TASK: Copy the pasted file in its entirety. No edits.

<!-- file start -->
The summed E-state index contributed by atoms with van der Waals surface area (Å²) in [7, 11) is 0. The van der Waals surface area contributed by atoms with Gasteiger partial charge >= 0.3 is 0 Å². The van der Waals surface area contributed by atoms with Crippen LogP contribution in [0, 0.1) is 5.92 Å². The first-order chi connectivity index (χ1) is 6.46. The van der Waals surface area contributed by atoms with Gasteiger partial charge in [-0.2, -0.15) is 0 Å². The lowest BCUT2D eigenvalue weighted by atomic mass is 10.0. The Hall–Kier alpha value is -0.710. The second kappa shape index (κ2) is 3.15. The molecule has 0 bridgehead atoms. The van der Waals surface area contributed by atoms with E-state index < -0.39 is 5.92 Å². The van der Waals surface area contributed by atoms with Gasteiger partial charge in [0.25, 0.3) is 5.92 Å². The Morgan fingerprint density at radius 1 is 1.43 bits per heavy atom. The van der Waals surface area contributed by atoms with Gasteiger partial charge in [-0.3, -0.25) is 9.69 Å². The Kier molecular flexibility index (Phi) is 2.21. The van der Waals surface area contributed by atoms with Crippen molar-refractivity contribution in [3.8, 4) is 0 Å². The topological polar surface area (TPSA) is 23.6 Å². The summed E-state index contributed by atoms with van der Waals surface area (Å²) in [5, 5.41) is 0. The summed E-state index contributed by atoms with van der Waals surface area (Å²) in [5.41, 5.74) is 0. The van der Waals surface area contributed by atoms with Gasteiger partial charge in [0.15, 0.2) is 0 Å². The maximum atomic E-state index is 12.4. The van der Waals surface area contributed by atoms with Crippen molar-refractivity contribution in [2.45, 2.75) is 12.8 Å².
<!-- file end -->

The summed E-state index contributed by atoms with van der Waals surface area (Å²) in [7, 11) is 0. The van der Waals surface area contributed by atoms with Gasteiger partial charge >= 0.3 is 0 Å². The van der Waals surface area contributed by atoms with Crippen LogP contribution in [0, 0.1) is 5.92 Å². The first-order chi connectivity index (χ1) is 6.46. The van der Waals surface area contributed by atoms with Gasteiger partial charge in [-0.2, -0.15) is 0 Å². The lowest BCUT2D eigenvalue weighted by atomic mass is 10.0. The Hall–Kier alpha value is -0.710. The second kappa shape index (κ2) is 3.15. The molecule has 0 bridgehead atoms. The van der Waals surface area contributed by atoms with E-state index < -0.39 is 5.92 Å². The van der Waals surface area contributed by atoms with Gasteiger partial charge in [0.25, 0.3) is 5.92 Å². The Morgan fingerprint density at radius 1 is 1.43 bits per heavy atom. The van der Waals surface area contributed by atoms with Gasteiger partial charge in [-0.3, -0.25) is 9.69 Å². The Kier molecular flexibility index (Phi) is 2.21. The van der Waals surface area contributed by atoms with Crippen molar-refractivity contribution in [3.8, 4) is 0 Å². The topological polar surface area (TPSA) is 23.6 Å². The summed E-state index contributed by atoms with van der Waals surface area (Å²) in [5, 5.41) is 0. The summed E-state index contributed by atoms with van der Waals surface area (Å²) in [5.41, 5.74) is 0. The van der Waals surface area contributed by atoms with Gasteiger partial charge in [0.15, 0.2) is 0 Å². The maximum atomic E-state index is 12.4. The van der Waals surface area contributed by atoms with Crippen molar-refractivity contribution in [2.45, 2.75) is 12.8 Å².